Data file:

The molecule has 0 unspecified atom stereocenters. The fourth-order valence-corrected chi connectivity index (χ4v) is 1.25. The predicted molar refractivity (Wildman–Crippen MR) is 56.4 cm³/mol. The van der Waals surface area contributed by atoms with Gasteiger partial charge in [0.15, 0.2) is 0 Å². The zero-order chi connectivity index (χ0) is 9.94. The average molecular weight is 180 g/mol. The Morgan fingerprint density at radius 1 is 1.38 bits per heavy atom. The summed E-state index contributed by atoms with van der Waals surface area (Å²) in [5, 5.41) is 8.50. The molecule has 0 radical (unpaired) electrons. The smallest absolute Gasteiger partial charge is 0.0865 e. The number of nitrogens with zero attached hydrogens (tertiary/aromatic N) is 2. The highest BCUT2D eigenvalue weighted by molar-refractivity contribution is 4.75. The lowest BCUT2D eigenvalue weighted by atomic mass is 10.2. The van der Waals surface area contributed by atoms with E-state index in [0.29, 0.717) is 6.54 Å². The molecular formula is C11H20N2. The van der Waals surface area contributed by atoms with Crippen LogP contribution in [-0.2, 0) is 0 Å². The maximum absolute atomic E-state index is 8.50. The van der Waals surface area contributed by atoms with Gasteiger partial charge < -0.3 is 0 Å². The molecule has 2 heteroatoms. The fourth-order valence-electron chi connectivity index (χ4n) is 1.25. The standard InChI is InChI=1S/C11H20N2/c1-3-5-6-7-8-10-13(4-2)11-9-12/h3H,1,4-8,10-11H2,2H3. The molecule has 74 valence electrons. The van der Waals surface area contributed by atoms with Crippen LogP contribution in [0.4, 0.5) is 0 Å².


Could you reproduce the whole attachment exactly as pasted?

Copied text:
The molecule has 0 unspecified atom stereocenters. The fourth-order valence-corrected chi connectivity index (χ4v) is 1.25. The predicted molar refractivity (Wildman–Crippen MR) is 56.4 cm³/mol. The van der Waals surface area contributed by atoms with Gasteiger partial charge in [0.15, 0.2) is 0 Å². The zero-order chi connectivity index (χ0) is 9.94. The average molecular weight is 180 g/mol. The Morgan fingerprint density at radius 1 is 1.38 bits per heavy atom. The summed E-state index contributed by atoms with van der Waals surface area (Å²) in [5, 5.41) is 8.50. The molecule has 0 radical (unpaired) electrons. The smallest absolute Gasteiger partial charge is 0.0865 e. The number of nitrogens with zero attached hydrogens (tertiary/aromatic N) is 2. The highest BCUT2D eigenvalue weighted by molar-refractivity contribution is 4.75. The lowest BCUT2D eigenvalue weighted by atomic mass is 10.2. The van der Waals surface area contributed by atoms with E-state index in [0.29, 0.717) is 6.54 Å². The molecular formula is C11H20N2. The van der Waals surface area contributed by atoms with Crippen LogP contribution in [-0.2, 0) is 0 Å². The maximum absolute atomic E-state index is 8.50. The van der Waals surface area contributed by atoms with Gasteiger partial charge < -0.3 is 0 Å². The molecule has 2 heteroatoms. The fourth-order valence-electron chi connectivity index (χ4n) is 1.25. The standard InChI is InChI=1S/C11H20N2/c1-3-5-6-7-8-10-13(4-2)11-9-12/h3H,1,4-8,10-11H2,2H3. The molecule has 74 valence electrons. The van der Waals surface area contributed by atoms with Crippen LogP contribution in [0.4, 0.5) is 0 Å².